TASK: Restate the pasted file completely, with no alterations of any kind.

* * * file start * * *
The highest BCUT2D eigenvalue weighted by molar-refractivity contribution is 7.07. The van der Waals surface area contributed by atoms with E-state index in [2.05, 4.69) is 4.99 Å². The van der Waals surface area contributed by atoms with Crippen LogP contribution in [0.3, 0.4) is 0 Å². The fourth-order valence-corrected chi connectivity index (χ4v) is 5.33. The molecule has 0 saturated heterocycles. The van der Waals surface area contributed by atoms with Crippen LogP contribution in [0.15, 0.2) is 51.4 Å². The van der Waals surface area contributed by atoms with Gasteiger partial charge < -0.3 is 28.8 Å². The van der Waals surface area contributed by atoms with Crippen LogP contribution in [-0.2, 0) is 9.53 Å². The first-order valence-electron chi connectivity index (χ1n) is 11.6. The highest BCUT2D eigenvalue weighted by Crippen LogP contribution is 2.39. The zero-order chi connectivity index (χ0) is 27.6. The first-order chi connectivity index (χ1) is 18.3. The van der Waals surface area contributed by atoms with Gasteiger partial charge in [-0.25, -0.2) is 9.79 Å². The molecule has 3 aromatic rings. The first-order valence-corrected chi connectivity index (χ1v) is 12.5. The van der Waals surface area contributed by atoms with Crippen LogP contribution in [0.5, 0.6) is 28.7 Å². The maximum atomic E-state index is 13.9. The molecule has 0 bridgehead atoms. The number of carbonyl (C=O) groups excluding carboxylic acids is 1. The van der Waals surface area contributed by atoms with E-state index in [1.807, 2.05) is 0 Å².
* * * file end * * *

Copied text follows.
The highest BCUT2D eigenvalue weighted by molar-refractivity contribution is 7.07. The van der Waals surface area contributed by atoms with E-state index in [2.05, 4.69) is 4.99 Å². The van der Waals surface area contributed by atoms with Crippen LogP contribution in [0.3, 0.4) is 0 Å². The fourth-order valence-corrected chi connectivity index (χ4v) is 5.33. The molecule has 0 saturated heterocycles. The van der Waals surface area contributed by atoms with Crippen LogP contribution in [0.15, 0.2) is 51.4 Å². The van der Waals surface area contributed by atoms with Gasteiger partial charge < -0.3 is 28.8 Å². The van der Waals surface area contributed by atoms with Crippen LogP contribution in [-0.2, 0) is 9.53 Å². The first-order valence-electron chi connectivity index (χ1n) is 11.6. The highest BCUT2D eigenvalue weighted by Crippen LogP contribution is 2.39. The zero-order chi connectivity index (χ0) is 27.6. The first-order chi connectivity index (χ1) is 18.3. The van der Waals surface area contributed by atoms with Gasteiger partial charge in [-0.25, -0.2) is 9.79 Å². The molecule has 3 aromatic rings. The first-order valence-corrected chi connectivity index (χ1v) is 12.5. The van der Waals surface area contributed by atoms with Crippen LogP contribution in [0.5, 0.6) is 28.7 Å². The maximum atomic E-state index is 13.9. The molecule has 0 bridgehead atoms. The number of carbonyl (C=O) groups excluding carboxylic acids is 1. The van der Waals surface area contributed by atoms with E-state index in [1.807, 2.05) is 0 Å².